As we discussed in part one of this two-part series, the VMware Management Assistant (vMA) is a remote command-line...
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utility for ESXi that allows you to use many of the same commands you may currently use with VMware ESX. Since VMware has long maintained that ESXi is the future of its server virtualization offerings, becoming comfortable with ESXi could make the switch easier for you down the road.
In this section, we skip over a vMA overview and installation walk-through (since we covered that in part one), and go right to configuring the vMA for ease of use. Let's get started.
Configuring user accounts and enabling FastPass
The vMA has two user accounts called vi-admin and vi-user. The vi-user account is initially disabled until it is enabled by the vi-admin. Once both accounts are active, you can use the 'vifp' command to add ESX hosts into the vMA. This process is similar to adding ESX hosts to vCenter. The vMA, however, doesn't care which vCenter "owns" the ESX host; as long as there is IP visibility from the vMA to the ESX host, any number of hosts can be added.
By carrying out this task it means you can indicate which ESX host you wish to manage without necessarily having to authenticate it as root. This is achieved by using a vi-admin and vi-user account linked to every ESX host, the same way that adding an ESX host to vCenter creates a "vpxuser" account. The vMA contains an authentication component called vi-fastpass that allows this to happen.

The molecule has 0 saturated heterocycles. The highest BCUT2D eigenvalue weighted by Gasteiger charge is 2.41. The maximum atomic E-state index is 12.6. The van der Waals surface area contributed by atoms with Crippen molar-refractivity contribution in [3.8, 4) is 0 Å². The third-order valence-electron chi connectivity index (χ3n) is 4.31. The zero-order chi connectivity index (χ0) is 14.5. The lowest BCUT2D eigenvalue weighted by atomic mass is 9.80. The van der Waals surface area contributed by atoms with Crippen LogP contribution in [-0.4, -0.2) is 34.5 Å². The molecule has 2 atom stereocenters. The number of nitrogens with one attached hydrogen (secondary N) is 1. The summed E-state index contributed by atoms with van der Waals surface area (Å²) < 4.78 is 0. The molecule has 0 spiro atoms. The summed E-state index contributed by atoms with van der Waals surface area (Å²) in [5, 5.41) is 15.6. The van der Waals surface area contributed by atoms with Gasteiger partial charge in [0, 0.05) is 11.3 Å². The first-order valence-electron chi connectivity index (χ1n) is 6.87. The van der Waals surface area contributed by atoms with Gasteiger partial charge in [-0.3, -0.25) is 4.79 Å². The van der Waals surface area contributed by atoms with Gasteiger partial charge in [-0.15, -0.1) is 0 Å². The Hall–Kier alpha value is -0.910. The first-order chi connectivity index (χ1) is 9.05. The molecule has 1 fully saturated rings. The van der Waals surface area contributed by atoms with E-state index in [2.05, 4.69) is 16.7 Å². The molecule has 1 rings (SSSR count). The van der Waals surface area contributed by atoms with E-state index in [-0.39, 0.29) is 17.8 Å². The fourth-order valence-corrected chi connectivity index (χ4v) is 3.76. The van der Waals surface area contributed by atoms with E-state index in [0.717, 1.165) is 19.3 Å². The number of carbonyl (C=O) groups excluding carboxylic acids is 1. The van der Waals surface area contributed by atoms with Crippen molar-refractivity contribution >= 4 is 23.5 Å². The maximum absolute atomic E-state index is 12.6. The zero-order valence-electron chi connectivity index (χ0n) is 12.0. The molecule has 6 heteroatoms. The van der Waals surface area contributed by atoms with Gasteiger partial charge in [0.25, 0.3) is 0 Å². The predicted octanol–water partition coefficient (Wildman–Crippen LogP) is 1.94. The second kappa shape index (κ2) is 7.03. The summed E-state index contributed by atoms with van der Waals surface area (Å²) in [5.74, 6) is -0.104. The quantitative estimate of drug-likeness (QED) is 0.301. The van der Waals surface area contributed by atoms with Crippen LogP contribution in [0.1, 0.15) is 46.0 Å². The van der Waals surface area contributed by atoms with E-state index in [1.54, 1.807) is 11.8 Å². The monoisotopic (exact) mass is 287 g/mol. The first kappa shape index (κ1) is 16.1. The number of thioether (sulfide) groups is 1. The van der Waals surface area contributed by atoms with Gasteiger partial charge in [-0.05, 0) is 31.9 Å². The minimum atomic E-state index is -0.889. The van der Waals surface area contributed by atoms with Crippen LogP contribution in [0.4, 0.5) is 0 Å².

When running commands after fastpass has been set up you have two options: you can use the command 'vifpinit' to select an ESX host to communicate with, or you can use a statement in Perl or Java to call the LoginByFastpass option. The directory location of /opt /vmware /vima /samples has examples of using these utilities in scripts.
The post-configuration of vMA involves enabling the vi-user for the first time, adding ESX hosts and enabling vi-fastpass.
- Use a secure shell (SSH) client to get into your vMA and log in as vi-admin with your password.
- Set a password for the vi-user account, sending your instructions using sudo like so:
sudo passwd vi-user
Note: The vi-admin is not "root" and receives all its privileges from the configuration of sudo. Sudo is a delegation system that allows "root" to allow other users privileges above and beyond merely being a "user." The response to this password reset is rather humorous:
(Of course, I would add a fourth item – RTFM!)
- To add an ESX host, type:
sudo vifp addserver esx1.corp.com
Note: The first time you carry out this task for the first ESX host you will be challenged for the vMA vi-admin password and the ESX host's password. If you carry on adding additional ESX hosts, you will be challenged for passwords for each of them, as well.
You can repeat this for each ESX host the vMA will manage. To confirm your ESX hosts have been successfully added to the vMA's list you can issue the command